Interpreting the Portuguese Wine Label
The Windy Road of the Portuguese Wine Label
If there was one wine style synonymous for Portugal, it would be Port. The sweet, creamy and fruit forward wine has been a personal favorite of mine since our first visit to Oporto not four years ago. Unable to escape the fame for their fortified wines, Portugal’s table wines continually hid the shadows, until the dawn of the 1990’s, when they finally gained worldwide notoriety for both their quality and their distinctive grape varietals.
Portugal is not only famous for Port, but also for having the oldest demarcated wine appellation in the world – the Douro. With the intent to ensure the quality of their wine and guarantee each wine’s validity, origin and style, Portugal has gone out of its way to create strict and established laws and regulations.
Therefore, what you will see on the front of a Portuguese label is information that is required by the governing councils assuring authenticity and quality from every wine within each demarcated region. My intent is help you decipher this confusing mess into something manageable, so that when you walk into your local wine shop, you will feel a little more confident and less overwhelmed. If I do my job successfully, you will be able to both have a general understanding of the structure of the label, as well as a handful of vocabulary terms to arm you when buying your next Portuguese wine.
On the Front of the Bottle
1. Adega: The name of the winery, typically followed by their address.
2. Appellation of Origin: The region where the grapes were grown.
3. Authenticity Seal: The stamp of validity awarded by the DO.
4. Quality Classification: The categorization of Portuguese wines.
5. Quinta: Also the name of the winery but meaning a farm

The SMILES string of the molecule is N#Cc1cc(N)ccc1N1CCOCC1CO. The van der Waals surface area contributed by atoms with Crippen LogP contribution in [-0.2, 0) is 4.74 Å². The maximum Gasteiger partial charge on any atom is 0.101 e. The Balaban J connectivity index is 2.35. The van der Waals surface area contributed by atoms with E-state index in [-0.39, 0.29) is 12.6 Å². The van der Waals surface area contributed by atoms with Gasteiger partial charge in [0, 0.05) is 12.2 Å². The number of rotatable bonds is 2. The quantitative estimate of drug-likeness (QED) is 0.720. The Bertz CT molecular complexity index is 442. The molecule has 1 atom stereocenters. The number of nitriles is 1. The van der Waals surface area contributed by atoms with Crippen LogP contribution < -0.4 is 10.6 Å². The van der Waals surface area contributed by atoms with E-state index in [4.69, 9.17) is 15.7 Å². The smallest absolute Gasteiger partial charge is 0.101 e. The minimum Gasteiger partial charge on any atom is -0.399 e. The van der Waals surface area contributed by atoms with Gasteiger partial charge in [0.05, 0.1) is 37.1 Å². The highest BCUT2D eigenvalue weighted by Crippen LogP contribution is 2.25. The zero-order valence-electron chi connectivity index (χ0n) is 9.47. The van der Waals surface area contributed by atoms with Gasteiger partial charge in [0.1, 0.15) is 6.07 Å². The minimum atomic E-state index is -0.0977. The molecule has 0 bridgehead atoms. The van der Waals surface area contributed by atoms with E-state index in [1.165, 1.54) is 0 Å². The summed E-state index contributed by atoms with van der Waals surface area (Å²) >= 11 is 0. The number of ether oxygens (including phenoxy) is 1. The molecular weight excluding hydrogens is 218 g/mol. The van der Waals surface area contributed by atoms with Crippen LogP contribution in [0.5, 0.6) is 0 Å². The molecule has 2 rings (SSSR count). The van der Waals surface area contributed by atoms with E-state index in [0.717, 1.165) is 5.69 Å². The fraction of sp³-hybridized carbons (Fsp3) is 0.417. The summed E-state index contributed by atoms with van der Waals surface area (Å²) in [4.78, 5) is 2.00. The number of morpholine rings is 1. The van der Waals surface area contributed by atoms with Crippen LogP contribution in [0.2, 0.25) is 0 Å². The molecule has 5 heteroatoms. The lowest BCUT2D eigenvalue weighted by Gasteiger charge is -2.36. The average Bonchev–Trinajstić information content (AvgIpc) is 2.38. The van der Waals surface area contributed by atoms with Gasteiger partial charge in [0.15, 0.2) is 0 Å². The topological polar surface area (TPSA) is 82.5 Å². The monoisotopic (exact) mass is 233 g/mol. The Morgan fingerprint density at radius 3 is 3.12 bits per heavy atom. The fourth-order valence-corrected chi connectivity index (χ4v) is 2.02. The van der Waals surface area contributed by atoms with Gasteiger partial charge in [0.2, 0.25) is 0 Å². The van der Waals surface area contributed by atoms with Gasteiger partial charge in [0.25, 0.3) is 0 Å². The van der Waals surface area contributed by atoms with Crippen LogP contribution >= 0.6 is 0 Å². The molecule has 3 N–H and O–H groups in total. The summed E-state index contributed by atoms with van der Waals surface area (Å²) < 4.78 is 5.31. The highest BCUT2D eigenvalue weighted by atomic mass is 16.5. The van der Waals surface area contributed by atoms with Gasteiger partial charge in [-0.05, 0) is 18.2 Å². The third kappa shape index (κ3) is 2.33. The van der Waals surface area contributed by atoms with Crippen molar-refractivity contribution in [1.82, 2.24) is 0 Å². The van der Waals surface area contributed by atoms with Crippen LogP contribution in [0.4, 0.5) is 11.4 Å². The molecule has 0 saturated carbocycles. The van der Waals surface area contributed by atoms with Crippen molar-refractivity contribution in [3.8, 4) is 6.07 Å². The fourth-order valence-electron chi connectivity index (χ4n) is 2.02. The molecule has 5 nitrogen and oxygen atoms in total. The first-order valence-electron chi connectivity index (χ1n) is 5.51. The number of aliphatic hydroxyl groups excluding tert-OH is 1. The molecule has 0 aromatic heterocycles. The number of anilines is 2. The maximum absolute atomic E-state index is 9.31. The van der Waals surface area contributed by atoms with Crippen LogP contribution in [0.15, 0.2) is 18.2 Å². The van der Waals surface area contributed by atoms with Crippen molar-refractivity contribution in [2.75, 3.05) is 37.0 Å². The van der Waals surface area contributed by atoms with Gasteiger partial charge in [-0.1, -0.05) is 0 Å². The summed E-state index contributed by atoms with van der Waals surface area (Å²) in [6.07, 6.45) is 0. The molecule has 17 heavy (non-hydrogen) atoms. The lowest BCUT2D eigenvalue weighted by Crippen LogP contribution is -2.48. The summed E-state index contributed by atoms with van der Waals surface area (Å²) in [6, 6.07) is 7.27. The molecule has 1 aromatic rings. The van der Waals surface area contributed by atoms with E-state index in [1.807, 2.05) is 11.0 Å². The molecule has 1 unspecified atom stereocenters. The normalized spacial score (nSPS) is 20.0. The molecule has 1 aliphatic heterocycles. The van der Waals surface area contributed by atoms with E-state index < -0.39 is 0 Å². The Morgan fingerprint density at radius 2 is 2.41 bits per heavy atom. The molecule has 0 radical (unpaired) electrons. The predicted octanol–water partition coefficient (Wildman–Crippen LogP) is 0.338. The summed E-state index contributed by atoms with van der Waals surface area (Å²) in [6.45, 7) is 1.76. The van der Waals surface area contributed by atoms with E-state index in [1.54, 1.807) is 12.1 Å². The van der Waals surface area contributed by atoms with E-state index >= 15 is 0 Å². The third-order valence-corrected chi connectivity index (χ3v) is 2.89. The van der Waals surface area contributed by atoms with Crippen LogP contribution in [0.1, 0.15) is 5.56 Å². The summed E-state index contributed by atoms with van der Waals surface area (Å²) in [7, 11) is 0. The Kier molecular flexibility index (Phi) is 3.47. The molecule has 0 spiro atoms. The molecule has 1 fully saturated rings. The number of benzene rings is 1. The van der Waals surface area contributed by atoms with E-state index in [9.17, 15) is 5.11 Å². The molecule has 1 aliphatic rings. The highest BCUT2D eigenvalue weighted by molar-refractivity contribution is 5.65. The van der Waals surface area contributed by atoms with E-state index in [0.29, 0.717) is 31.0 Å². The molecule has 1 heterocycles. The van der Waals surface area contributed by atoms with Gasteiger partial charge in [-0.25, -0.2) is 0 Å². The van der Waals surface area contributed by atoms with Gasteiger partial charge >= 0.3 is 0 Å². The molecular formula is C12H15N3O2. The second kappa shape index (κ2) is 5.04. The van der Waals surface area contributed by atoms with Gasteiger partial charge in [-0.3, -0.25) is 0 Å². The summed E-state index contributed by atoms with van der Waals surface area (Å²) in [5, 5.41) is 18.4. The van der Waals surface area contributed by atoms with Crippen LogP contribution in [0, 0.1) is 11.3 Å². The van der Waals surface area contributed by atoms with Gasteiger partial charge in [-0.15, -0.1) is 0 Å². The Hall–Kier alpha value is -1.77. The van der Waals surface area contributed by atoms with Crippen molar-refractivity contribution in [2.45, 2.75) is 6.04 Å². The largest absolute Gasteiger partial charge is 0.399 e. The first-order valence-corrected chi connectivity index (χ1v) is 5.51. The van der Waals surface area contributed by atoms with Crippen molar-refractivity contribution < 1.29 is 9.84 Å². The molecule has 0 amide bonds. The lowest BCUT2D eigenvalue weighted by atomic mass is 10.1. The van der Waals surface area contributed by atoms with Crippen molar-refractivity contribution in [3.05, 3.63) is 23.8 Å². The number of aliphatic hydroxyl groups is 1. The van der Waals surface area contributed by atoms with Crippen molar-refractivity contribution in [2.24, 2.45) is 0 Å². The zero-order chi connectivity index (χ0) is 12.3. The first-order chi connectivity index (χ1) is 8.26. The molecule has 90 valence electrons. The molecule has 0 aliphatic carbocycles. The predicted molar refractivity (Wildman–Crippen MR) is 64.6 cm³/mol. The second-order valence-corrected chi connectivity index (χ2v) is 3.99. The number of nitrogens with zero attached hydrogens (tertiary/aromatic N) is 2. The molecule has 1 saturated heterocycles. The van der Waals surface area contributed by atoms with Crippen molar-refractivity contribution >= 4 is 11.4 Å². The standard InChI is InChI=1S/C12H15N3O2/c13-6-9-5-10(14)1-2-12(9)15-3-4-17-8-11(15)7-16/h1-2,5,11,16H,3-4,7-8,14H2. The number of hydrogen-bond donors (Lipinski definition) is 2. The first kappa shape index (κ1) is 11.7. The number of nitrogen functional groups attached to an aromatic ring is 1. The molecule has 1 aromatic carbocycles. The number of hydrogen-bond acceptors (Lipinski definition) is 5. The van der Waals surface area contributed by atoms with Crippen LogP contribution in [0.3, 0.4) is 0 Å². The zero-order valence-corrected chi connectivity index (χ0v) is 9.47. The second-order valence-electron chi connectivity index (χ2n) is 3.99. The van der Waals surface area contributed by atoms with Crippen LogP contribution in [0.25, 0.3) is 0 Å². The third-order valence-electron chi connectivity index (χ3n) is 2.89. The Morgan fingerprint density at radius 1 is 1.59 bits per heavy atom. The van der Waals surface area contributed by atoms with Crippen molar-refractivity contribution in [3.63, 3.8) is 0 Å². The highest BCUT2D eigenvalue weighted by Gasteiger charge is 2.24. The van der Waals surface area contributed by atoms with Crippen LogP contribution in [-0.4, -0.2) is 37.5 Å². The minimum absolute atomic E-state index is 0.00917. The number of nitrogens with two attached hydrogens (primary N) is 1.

6. Varietal: The grape used to make the wine.
7. Vintage: The year the wine was made.
Wines in Portugal are classified in one of six distinct categories:
- Vinho de Mesa = Basic table wines.
- VR (Vinho Regional) = Regional wines that do not adhere to the same strict regulations as IPR or DOC classified wines.
- IPR or VQPRD (Indicacao de Provenienca Reglamentada) = Wines from newer regions which are candidates for DOC status. Although created in 1990 to designate wines of “Intermediate” quality, this classification is not typically used anymore.
- DOC (Vinho de Calidad) = Quality wine produced in a Geographical limited region subject to strict regulations.
- CVR = Wines produced in a specific region from at least 85% of locally grown grapes.
- VEQPRD = Sparkling Wine produced in a demarcated region.
Main Demarcated Regions:
Every demarcated region has its own Comisao Vitivinicola to control the quality of the wines from cultivation to the preparation of vineyards. Listed below are some of the most notable Portuguese wine regions, accepted grape varietals, subzones and most notable historic wines when appropriate:
Red Varietals: Aragones (Tempranillo), local varieties Trincadeira Preta, Periquita Roupeiro, as well as Alicante Bouschet. Whereas, the grape varietals Touriga Nacional, Cabernet Sauvignon and Syrah, have all been imported into the region. White Varietals: Rabo de Ovelha and Antao Vaz.
Subzones: Borba, Evora, Granja/Amareleja, Moura, Redondo, Requengos and Vidigueira.
Historic Wine: Osey is a fortified wine made from the locally grown Crato Branco grape and most resembles a Fino or Montilla sherry.
Subzones: Lagos, Portimao, Lagoa and Tavira.
Red Varietals: Over 85% of the wines produced in this area are red, primarily made from the indigenous Baga grape.
White Varietals: are either made from Maria Gomes grapes or Bical grapes.
Historic Wine: This region is renowned for a white wine named Bucelas, or Bucellas. Typically made from Arinto and Esgana Cao, meaning “dog strangler”, both are capable of making acidic, dry white wines.
Historic Wine: Although the majority of this DOC has been obliterated from Lisbon’s urban sprawl along the Tangus estuary, it is known for a historic wine called Carcavelos. Blended from up to nine different red and white grapes, it is usually fermented and fortified with grape spirit. Afterwards, a tiny percent of Cinho Abafado is added after the fermentation process in order to sweeten the wine. Finally, it is aged for three to five years in cask most resembling a Tawny Port in flavor.
Red Varietals: Over two thirds of the wines produced are red and made from up to nine distinct grape varietals including: Touriga Nacional, Bastardo, Jaen, Tinta Pinheira, Alfrocheiro Preto and Tinta Roriz.